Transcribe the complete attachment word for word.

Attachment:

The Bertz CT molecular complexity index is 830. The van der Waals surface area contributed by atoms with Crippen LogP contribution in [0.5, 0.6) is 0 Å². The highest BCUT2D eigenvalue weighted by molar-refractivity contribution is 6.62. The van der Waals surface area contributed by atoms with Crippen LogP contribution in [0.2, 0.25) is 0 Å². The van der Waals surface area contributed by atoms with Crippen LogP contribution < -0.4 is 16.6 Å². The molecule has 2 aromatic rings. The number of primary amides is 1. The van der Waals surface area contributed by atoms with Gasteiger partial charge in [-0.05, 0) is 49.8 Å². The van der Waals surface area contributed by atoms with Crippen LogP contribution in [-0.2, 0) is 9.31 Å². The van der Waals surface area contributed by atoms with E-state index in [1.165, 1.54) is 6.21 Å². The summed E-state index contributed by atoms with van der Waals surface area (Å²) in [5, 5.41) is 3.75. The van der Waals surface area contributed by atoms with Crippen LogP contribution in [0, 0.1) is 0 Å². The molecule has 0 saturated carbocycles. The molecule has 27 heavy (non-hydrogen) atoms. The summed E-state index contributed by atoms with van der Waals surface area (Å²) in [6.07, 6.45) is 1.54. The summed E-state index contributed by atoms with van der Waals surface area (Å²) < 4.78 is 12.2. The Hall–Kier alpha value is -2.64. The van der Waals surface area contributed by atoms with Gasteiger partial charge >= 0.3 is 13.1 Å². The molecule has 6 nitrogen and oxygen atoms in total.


The Bertz CT molecular complexity index is 830. The van der Waals surface area contributed by atoms with Crippen LogP contribution in [0.5, 0.6) is 0 Å². The highest BCUT2D eigenvalue weighted by molar-refractivity contribution is 6.62. The van der Waals surface area contributed by atoms with Crippen LogP contribution in [0.2, 0.25) is 0 Å². The van der Waals surface area contributed by atoms with Crippen LogP contribution < -0.4 is 16.6 Å². The molecule has 2 aromatic rings. The number of primary amides is 1. The van der Waals surface area contributed by atoms with Gasteiger partial charge in [-0.05, 0) is 49.8 Å². The van der Waals surface area contributed by atoms with Crippen LogP contribution in [-0.2, 0) is 9.31 Å². The van der Waals surface area contributed by atoms with E-state index in [1.165, 1.54) is 6.21 Å². The summed E-state index contributed by atoms with van der Waals surface area (Å²) in [5, 5.41) is 3.75. The van der Waals surface area contributed by atoms with Crippen LogP contribution in [0, 0.1) is 0 Å². The molecule has 0 saturated carbocycles. The molecule has 27 heavy (non-hydrogen) atoms. The summed E-state index contributed by atoms with van der Waals surface area (Å²) in [6.07, 6.45) is 1.54. The summed E-state index contributed by atoms with van der Waals surface area (Å²) < 4.78 is 12.2. The Hall–Kier alpha value is -2.64. The van der Waals surface area contributed by atoms with Gasteiger partial charge >= 0.3 is 13.1 Å². The molecule has 6 nitrogen and oxygen atoms in total.